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The 10 most fascinating people of 2013

Associate Commentary Editor

Published: Thursday, December 5, 2013

Updated: Thursday, December 5, 2013 22:12

Who were the most fascinating people of this year? Here are my selections, in alphabetical order.

Glenn Greenwald. As a writer for The Guardian newspaper who broke the news of National Security Agency surveillance methods, Greenwald forever changed the rules of journalism. Reporters are supposed to remain objective and unbiased, but by openly criticizing government spying for years beforehand, Greenwald proved himself to Edward Snowden a trustworthy conduit for leaking the information, thus landing the biggest news story of the year. This will fundamentally alter how journalism and news gathering operate forever. As Greenwald himself wrote, “This (objectivity) model rests on a false conceit. Human beings are not objectivity-driven machines. We all intrinsically perceive and process the world through subjective prisms. What is the value in pretending otherwise?”

Anthony Kennedy. The Supreme Court’s “swing justice,” Kennedy has a track record for casting the tiebreaking vote on 5-4 decisions, but this year in particular was one for the history books. Who else writes a Thursday majority decision striking down the Voting Rights Act and likely preventing millions of blacks, poor people, and Spanish speakers from voting – a very conservative opinion – then the very next Friday writes a majority decision legalizing same-sex marriage for millions?
Wayne LaPierre. Chief executive officer of the National Rifle Association (NRA), LaPierre was the public face of the gun rights movement. In the wake of last December’s Sandy Hook shootings and President Obama’s resounding re-election, public opinion was incredibly united behind instituting new gun control measures, at levels rarely exhibited on any political issue. Whether this would have made for good or bad public policy is subject for another column, but the fact that literally every single congressional proposal failed is testament largely to LaPierre and his organization’s persistence.

Jennifer Lawrence. For the biggest movie star to emerge so far this decade, this was her banner year. She started by winning the Best Actress Academy Award for “Silver Linings Playbook,” which was technically released near the end of 2012 but earned 78 percent of its box office revenue this year. Then she starred in “Catching Fire,” which if it maintains its current pace will likely be the year’s highest-grossing film. (As of this writing, it already ranks No. 3 despite being out less than three weeks!) Then this month she appears in “American Hustle,” which will probably be nominated for several Oscars.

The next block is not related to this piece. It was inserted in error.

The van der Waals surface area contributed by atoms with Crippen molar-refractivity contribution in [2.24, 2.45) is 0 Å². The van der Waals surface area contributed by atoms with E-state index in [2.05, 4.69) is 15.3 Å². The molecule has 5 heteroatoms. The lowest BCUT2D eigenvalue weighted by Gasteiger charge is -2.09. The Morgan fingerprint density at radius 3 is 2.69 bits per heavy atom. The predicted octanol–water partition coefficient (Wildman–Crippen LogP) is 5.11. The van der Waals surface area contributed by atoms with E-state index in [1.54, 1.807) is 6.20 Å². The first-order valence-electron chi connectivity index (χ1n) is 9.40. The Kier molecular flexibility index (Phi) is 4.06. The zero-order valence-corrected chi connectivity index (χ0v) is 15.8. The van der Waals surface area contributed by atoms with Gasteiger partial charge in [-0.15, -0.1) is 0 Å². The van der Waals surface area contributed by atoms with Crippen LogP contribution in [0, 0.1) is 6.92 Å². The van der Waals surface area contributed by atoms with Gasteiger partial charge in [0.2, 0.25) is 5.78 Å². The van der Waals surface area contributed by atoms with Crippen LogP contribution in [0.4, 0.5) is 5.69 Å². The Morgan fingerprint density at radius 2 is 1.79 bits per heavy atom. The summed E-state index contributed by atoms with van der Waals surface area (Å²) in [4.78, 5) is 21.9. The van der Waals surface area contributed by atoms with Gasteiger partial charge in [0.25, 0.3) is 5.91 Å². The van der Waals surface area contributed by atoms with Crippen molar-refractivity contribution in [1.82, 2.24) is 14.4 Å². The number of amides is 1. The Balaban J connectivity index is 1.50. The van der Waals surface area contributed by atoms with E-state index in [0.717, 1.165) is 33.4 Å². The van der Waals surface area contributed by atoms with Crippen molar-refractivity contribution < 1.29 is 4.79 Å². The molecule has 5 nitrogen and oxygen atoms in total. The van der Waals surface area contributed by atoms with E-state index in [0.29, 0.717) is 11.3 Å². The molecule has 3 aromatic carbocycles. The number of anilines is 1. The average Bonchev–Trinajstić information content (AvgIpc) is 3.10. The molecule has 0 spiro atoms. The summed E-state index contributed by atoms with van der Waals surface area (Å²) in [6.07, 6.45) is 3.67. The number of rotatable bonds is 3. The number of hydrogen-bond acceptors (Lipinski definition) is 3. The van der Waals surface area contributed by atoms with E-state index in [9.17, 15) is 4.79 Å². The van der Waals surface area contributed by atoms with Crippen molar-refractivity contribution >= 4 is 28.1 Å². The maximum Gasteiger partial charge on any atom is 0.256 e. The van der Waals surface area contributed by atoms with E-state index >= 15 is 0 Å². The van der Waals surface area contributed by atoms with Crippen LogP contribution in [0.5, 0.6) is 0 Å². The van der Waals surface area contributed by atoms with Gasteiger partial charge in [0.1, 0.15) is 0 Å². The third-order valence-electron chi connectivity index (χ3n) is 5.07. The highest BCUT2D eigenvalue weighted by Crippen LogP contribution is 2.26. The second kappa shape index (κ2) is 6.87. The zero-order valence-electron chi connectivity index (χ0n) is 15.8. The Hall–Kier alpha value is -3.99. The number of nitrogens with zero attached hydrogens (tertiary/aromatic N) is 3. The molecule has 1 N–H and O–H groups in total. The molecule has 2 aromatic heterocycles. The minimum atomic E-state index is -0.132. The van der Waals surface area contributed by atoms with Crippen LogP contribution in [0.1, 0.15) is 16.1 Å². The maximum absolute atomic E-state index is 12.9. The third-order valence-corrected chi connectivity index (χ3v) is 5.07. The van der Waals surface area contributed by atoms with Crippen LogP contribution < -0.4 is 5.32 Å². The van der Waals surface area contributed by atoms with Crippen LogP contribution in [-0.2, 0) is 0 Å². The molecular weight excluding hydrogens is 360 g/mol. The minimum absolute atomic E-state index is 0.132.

Macklemore. The rapper, real name Ben Haggerty, transformed music far more than any other act this year. His No. 1 song “Thrift Shop” turned rap on its head by glamorizing bargain hunting rather than riches, while “Same Love” celebrated gay rights, unheard of for a genre famous for its bigotry. Plus his No. 1 hit “Can’t Hold Us” will be played at sporting events and dance parties for a long time to come.

Nancy Pelosi. Some might say Ted Cruz or Rand Paul, but in my opinion Pelosi was the most fascinating politician of this year. The fact that right now she’s more of the Speaker of the House than the “actual” Speaker John Boehner is unprecedented. The October vote to end the government shutdown, the January fiscal cliff deal, the Violence Against Women Act in February, the federal Hurricane Sandy aid in January: all passed the House with around 30-40 percent of Republicans but 90 percent or more of Democrats. We’ve never seen anything like it. Any time the House passes anything that ultimately gets signed into law, it’s because Pelosi plays the role of shepherd.

“The Shooter.” A member of Seal Team Six, he was the Navy commando who actually pulled the trigger to shoot and kill Osama bin Laden. Although the raid took place in 2011, he didn’t reveal himself (kind of) until a March profile article in Esquire magazine by Phil Bronstein. Although this man’s name and identity remain unknown to the public, he sparked a much-needed discussion about how America treats its veterans. In the process he became America’s most famous anonymous figure since Deep Throat in the 1970s.

Edward Snowden. As mentioned above, former N.S.A. contractor Snowden prompted the most notorious leak of classified government information in decades. He was living the life: at 29, pulling in six figures a year while residing in Hawaii with his pole-dancing girlfriend. Then he gave all that up, now granted asylum in Russia as a political fugitive, likely never to return to his home country again.

Dzokar Tsarnaev. I hate to include him, but how can you not? Just when it seemed like we had finally regained our sense of national safety and security, with over a decade since the last successful terrorist attack on American soil and bin Laden dead, suddenly Tsarnaev and his brother bomb the Boston Marathon.

Malala Yousafzai. Ending on a positive note! A young teenage Pakistani girl who wrote a blog promoting women’s rights and education, she was shot by the Taliban while riding the school bus last year. Upon her release from hospital this year and with speaking engagements everywhere from the United Nations to Harvard to The Daily Show with Jon Stewart, she almost instantly became the world’s single most visible non-religious-leader standard bearer for peace. Nelson Mandela’s about to die any day now, the Dalai Lama is a religious leader, and Obama proved himself to be not nearly as peaceful as previously thought. She is a hero the world over, and a year ago almost nobody knew her name. She almost died at 14. May she live to 100.

 

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